There are strong indications that all the basic physical interactions are intimately related and that they can be unified. In the mid nineteenth century, the Scottish physicist James Clerk Maxwell began realizing this intuition by unifying electrical and magnetic phenomena in his electromagnetic theory. In the 1970s, Sheldon Glashow, Stephen Weinberg, and Abdus Salam succeeded in developing an adequate electroweak theory, which describes how electromagnetism and the weak nuclear interaction are related, and how they are identical at temperatures above 1015 K (kelvin). This electroweak theory was confirmed in 1983 by the discovery of the W and Z massive bosons, which carry the electroweak force and which were predicted by the theory. A completely successful GUT would incorporate the strong nuclear interaction with this electroweak interaction in an analogous way at some higher temperature above 1027 K.
Part of the motivation for a GUT is the lack of explanation for many of the parameters and characteristics of the standard model, and of the universe itself. For example, there is no explanation for the baryon-anti-baryon asymmetry, which means that there is more matter in the universe than there is antimatter. There is also some positive experimental support for a GUT, including equality of the magnitude of the charges of the proton and the electron and the non-zero rest-mass of the neutrino. Furthermore, GUT candidates generically predict the decay of protons at some very slow rate, as well as the presence of monopoles and other topological defects, which are localized regions in which the vacuum energy is different from the rest of the universe (false vacuum). Observational limits on these phenomena are being used, and will continue to be used, to identify the most adequate GUT candidates.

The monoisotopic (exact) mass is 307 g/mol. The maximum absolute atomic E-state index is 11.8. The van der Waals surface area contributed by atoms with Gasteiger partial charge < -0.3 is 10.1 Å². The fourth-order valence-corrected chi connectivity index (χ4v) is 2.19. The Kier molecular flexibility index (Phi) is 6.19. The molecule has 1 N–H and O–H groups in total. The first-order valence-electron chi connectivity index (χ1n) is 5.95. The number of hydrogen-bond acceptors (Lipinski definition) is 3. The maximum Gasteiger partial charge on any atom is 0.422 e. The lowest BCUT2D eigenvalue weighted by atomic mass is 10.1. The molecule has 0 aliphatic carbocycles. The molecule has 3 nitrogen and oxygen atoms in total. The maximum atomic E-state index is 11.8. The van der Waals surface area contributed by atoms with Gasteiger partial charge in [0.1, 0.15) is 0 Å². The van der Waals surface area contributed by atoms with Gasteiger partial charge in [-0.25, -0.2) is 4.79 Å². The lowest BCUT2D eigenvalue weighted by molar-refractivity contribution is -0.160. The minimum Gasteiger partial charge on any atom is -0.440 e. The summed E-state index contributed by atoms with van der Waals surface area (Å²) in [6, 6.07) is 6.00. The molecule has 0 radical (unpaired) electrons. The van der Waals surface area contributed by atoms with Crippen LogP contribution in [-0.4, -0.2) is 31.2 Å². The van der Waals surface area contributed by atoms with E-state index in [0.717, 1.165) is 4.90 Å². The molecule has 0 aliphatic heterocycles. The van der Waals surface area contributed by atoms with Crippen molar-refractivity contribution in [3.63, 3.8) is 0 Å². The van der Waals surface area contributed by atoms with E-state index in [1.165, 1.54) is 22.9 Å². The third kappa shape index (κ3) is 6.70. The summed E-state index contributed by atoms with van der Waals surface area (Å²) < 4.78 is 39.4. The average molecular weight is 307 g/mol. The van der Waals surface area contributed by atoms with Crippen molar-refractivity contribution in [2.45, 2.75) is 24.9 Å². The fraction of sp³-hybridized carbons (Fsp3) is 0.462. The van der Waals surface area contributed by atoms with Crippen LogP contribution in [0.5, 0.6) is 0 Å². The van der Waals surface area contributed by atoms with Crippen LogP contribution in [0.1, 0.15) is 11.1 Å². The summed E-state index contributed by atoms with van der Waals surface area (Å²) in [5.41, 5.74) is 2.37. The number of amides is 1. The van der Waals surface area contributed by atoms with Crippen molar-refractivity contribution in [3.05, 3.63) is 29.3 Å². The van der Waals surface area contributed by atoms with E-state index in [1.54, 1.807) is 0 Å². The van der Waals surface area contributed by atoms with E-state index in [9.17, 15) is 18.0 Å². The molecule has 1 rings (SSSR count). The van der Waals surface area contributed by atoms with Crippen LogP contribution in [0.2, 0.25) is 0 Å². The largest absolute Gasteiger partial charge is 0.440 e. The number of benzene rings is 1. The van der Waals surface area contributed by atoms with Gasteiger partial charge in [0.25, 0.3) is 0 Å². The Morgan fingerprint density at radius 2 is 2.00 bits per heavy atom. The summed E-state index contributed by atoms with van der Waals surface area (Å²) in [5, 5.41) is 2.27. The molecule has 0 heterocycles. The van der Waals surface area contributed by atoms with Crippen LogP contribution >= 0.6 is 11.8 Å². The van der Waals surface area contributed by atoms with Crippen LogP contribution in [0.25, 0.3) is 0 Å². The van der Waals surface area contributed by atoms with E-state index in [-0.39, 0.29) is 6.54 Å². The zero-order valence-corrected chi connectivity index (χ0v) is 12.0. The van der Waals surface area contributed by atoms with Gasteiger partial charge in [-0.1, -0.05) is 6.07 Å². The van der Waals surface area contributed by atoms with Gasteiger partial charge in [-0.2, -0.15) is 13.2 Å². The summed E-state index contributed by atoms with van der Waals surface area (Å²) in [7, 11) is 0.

From a cosmological point of view, the success of a GUT would mean that at some very early stage in the history of the universe—well before one second after the Big Bang, when the temperature of the universe was greater than 1027 K—the physics of the universe was characterized by just two interactions: gravity and the GUT interaction. The universe would have been much too hot for protons, neutrons, and electrons to exist, as they do at lower temperatures. As the universe expanded, it cooled. And, as it cooled below 1027 K, the GUT interaction split into the strong nuclear and the electroweak interactions. A short time later—still much less than one second after the Big Bang—when the temperature had plummeted below 1015 K, the electroweak interaction split further into the weak nuclear and the electromagnetic interactions. From that point on, the basic physics of the universe was the same as it is today, but devoid of the complex macroscopic and microscopic structures that developed much later.